The colonoscope is a thin, flexible tube that ranges from 48 in (122 cm) to 72 in (183 cm) long. A small video camera is attached to the colonoscopy so that your doctor can take pictures or video of the large intestine (colon). The colonoscope can be used to look at the whole colon and the lower part of the small intestine. A test called sigmoidoscopy shows only the rectum and the lower part of the colon. 

 

Before this test, you will need to clean out your colon (colon prep). Colon prep takes 1 to 2 days, depending on which type of prep your doctor recommends. Some preps may be taken the evening before the test. For many people, the prep for a colonoscopy is more trying than the actual test. Plan to stay home during your prep time since you will need to use the bathroom often. The colon prep causes loose, frequent stools and diarrhea so that your colon will be empty for the test. The colon prep may be uncomfortable and you may feel hungry on the clear liquid diet. If you need to drink a special solution as part of your prep, be sure to have clear fruit juices or soft drinks to drink after the prep because the solution tastes salty.

 

Do I need a colonoscopy?

 

If you, or someone you know, answers yes to any of the 
following, a colonoscopy is recommended:

- Family/personal history of colorectal cancer
- Family/personal history of colorectal polyps
- Age 50 or older without symptoms
- Rectal bleeding (bleeding is never “normal”)
- Abdominal pain
- Change in bowel habits (diarrhea, constipation etc)

Colon cancer is the second leading cause of cancer deaths in the United States. Screening and early detection, along with the removal of polyps, can have a dramatic effect on colon cancer prevention.

 

Dietary Fiber Intake Information

 

Daily Recommended Fiber Intake

Women
25 grams per day, for women younger than 50
21 grams per day, for women older than 50

Men
38 grams per day, for men younger than 50
30 grams per day, for men older than 50

Soluble vs. Insoluble Fiber

Most nutritionists and diet experts suggest that approximately 20-30 percent of our daily fiber intake should come from soluble fiber.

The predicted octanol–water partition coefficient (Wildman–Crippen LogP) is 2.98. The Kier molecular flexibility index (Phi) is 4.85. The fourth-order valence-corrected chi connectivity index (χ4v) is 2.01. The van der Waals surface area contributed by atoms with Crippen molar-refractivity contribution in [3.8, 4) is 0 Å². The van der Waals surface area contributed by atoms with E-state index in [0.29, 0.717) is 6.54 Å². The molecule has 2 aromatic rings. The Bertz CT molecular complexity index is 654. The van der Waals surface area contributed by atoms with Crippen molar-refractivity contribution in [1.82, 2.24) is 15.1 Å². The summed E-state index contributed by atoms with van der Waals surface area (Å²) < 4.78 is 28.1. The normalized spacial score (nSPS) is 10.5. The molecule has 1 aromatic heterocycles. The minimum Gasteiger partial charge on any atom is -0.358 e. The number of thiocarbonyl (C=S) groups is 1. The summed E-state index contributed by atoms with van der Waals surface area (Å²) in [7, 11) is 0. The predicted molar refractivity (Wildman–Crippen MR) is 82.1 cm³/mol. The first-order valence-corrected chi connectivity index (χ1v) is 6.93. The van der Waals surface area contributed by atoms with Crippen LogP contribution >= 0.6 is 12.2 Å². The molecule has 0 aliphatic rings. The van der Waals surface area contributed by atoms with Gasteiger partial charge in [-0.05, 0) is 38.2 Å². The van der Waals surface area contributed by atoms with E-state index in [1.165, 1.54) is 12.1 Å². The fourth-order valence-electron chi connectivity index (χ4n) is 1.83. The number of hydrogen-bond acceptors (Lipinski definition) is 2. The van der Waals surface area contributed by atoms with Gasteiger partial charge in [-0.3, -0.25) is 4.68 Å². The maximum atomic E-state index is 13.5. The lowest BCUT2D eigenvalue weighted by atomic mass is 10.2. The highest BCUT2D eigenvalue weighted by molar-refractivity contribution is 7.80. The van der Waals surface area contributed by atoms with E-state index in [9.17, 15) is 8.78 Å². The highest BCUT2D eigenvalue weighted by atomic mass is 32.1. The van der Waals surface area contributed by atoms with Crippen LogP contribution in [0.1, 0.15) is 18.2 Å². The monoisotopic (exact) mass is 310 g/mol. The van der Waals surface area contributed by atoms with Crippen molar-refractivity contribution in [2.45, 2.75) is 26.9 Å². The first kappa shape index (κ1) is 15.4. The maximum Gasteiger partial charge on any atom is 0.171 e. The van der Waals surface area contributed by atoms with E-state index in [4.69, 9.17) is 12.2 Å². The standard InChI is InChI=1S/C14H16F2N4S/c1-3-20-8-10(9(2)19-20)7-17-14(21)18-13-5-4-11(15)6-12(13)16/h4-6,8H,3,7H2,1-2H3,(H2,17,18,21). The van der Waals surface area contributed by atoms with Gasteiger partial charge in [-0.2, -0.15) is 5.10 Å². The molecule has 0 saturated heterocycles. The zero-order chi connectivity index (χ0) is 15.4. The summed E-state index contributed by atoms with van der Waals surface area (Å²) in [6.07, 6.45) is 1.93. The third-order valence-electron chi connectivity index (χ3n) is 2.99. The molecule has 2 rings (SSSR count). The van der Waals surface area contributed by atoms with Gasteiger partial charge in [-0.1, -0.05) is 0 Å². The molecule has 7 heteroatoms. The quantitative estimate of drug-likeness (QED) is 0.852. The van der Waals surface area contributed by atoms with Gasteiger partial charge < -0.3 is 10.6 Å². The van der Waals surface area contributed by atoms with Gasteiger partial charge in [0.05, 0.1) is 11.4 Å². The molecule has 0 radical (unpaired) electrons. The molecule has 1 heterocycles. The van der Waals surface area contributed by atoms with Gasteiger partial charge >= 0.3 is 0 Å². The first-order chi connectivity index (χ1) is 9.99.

Extra Fiber May Need Extra Water

Dietary fiber soaks up water and increasing your fiber intake may divert water from cells. So when increasing your fiber consumption, be sure to increase your intake of fluids accordingly.

Not Too much Fiber from Wheat Bran

Wheat bran contains phytates - chemicals which attach themselves to minerals and make them unavailable to the body. So to avoid calcium and other mineral deficiency, it's best to get your fiber from a variety of good sources, like fruit, vegetables, whole grains, nuts, seeds and beans.

Increase Your Fiber Intake Gradually

If your diet is currently low in dietary fiber, don't raise your fiber intake too quickly, as this may trigger flatulence, bloating and other side effects. Instead, start including one or two high fiber foods daily. Then, every three or four days, add another high fiber food, and so on.

Dietary Fiber Chart:

 
 

High Fiber Diet:
 

Unrefined Cereals:

Bran, cereals, oatmeal, granola

Whole Grain Products:

Whole wheat, whole bran products, rye, oats, buckwheat, stoneground corn meal, breads, pasta, pancakes and muffins made with whole grain flour, popcorn, brown rice.

Vegetables:

Legumes - Dried beans, peas, baked beans, garbanzos, kidney beans, split peas, dried limas, pinto and black beans

Fresh Raw Vegetables - Carrots, celery, lettuce, spinach, cabbage, scallions, eggplant, raddishes

Other Vegetables - Broccoli, brussels sprouts, cauliflower, sweet corn, asparagus, potatoes (potatoes should be boiled and mashed)

Greens - Spinach, beet, kale, collard, swiss chard

Nuts:

Almonds, brazil, peanuts, walnuts, coconut (consume these sparingly because of high fat content)

Fruits:

Dried - Dates, raisins, figs, apricots, etc.

Fresh raw fruits and berries - Bananas, apples, grapes, pears, plums, raspberries, strawberries, blackberries, apple sauce (may be cooked also)

Preserves - Chunky orange marmalade

To increase your dietary fiber, be sure to eat bran cereal and whole wheat bread daily. Eat at least two fresh fruits and two of the fresh vegetables listed above daily, in addition to drinking at least 8 to 10 glasses of water daily.

Food and Beverages To Avoid

Coffee
Strong Tea
Cola Drinks (Coke, Dr. Pepper, etc)
Beer
Juice (Orange, Tomato, Grapefruit)
Whole Milk Products
Tomato Products (Catsup, BBQ sauce, Picante sauce, etc) 
Sweets, Chocolate 

Alternatives

Postum, Brim, Sanka
Iced Tea
Sprite, 7up, Fruit Juice
Liquor, Wine
Fresh Fruit or Other Juices
Lactaid, Yogurt, Buttermilk

Fresh Fruits, Nuts, Carob